The (Virtual) Show Goes On

Kenosha Unified prepares for “online” performance of annual Christmasse Feaste

By Laura MarranKENOSHA.COM

After two decades in journalism, Marran earned her Master’s degree in Exceptional Education from UW-Milwaukee and has served as a special education teacher with Kenosha Unified School District since 2006. A Marquette University School of Journalism alum, Marran has lived in Kenosha since 1987.

A medieval celebration will join forces with modern-day solutions when one of Kenosha’s beloved holiday traditions makes its online premier this weekend. 

The Kenosha Unified Fine Arts Department presents the 46th annual Ye Olde English Christmasse Feaste this weekend despite formidable challenges and safety-conscious changes due to the Covid-19 pandemic. 

“Our first thought was that we wanted to give the students a chance to do it if we could,” said Tremper choir director Polly Amborn, one of the event’s directors.

The Christmasse Feaste video will premiere at 7 p.m. Saturday on After the conclusion of the live performance, a video will be available through the same link and KUSD’s social media outlets. There is no charge to watch the premiere or video links. 

Combining the talents of the Bradford, Indian Trail and Tremper madrigal singers requires logistical and technical gymnastics worthy of a Feaste jester. 

“So many things we never had to think about are now at the forefront,” Amborn said. “But it was definitely a different kind of effort. There were not as many people, no performance space or decor, but we had a lot of new and different work to do.”

Rehearsal had to be squeezed into a much smaller window, 90 minutes per week compared to the typical six hours per week required in previous years. Participants wore masks and observed social distance expectations during practices as well as the eventual video shoot for the performance.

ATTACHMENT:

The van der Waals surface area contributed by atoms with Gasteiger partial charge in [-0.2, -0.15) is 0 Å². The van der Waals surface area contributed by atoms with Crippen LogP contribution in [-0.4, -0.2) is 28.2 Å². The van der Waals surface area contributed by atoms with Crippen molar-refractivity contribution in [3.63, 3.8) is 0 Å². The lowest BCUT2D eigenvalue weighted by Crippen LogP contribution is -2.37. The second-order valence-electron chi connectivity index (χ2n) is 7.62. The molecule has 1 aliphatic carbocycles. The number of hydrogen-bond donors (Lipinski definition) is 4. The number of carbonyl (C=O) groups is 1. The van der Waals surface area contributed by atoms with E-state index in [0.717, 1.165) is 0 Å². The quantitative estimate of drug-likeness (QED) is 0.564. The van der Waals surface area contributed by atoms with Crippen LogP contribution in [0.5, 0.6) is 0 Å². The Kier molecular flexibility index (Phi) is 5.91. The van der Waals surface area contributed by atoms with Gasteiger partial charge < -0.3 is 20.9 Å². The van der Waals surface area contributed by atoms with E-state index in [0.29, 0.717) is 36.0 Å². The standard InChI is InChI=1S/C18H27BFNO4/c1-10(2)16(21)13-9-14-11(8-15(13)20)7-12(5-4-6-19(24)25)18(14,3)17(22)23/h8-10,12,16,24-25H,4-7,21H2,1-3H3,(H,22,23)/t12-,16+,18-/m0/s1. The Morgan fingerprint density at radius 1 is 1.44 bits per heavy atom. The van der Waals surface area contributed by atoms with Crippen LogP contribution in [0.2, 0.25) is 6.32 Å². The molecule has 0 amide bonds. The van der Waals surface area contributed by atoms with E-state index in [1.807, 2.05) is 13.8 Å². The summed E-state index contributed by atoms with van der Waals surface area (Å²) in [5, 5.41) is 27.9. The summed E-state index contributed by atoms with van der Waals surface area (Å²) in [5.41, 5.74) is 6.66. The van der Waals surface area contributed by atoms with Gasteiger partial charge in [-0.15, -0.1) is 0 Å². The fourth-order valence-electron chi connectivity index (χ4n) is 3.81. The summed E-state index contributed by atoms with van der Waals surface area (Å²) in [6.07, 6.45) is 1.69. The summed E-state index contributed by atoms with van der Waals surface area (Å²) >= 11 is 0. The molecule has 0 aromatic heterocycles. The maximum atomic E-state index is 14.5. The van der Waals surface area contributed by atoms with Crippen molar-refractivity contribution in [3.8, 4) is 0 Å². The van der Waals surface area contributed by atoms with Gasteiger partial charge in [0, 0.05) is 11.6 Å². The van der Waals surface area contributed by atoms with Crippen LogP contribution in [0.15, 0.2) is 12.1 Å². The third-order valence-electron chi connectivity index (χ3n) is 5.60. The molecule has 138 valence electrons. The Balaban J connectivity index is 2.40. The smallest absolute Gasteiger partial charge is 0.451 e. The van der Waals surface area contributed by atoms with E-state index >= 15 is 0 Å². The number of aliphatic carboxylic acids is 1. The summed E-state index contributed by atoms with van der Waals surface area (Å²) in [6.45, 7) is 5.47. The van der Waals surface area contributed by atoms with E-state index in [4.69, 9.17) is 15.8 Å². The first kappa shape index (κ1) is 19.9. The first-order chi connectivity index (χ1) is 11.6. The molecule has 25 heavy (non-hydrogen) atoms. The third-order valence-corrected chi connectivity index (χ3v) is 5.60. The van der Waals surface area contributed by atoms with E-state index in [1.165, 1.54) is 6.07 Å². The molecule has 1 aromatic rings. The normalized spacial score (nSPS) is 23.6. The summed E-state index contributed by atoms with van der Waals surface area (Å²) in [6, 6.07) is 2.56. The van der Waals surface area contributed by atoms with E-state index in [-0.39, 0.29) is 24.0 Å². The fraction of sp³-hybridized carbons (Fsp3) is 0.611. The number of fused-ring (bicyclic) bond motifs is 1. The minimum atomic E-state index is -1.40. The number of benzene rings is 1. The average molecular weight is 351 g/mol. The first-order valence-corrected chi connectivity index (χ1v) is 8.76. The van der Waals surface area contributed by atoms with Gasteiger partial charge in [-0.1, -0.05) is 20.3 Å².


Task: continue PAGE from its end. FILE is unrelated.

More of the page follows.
A string quartet, under the direction of Tremper orchestra director Helen Breitenbach, also recorded their performance. This year’s cast of jesters, which includes students from LakeView Tech, was able to do their video shoot on location at Petrifying Springs Park.

Those components, and a few other surprises, are packaged into the 30-minute Christmasse Feaste presentation. When the virtual curtain goes up, it will reveal a moment that was made possible by the performers’ continued enthusiasm in the face of 2020’s challenges.

Staff took the first step in mid-summer, communicating with former participants to gauge interest in a modified Christmasse Feaste. Despite the obvious changes that lie ahead, almost all previous participants jumped at the chance, and their families were supportive as well, Amborn said.

“The kids were all really excited to get back in,” Amborn said. “We had just a few spots left and had no trouble filling them.”

Likewise, when Indian Trail choir director John Choi put out the call for alumni participants to reprise their Feaste roles, an amazing 50 former KUSD Fine Arts students sent in videos that will be incorporated into the show.  

“For so many students this is a part of their high school experience, and for so many families this is a tradition they attend together year after year,” Amborn said. 

While there is no admission fee, donations to support future Christmasse Feastes are accepted at

Christmasse Feaste video premiere: Saturday, December 19 at 7:00 p.m. at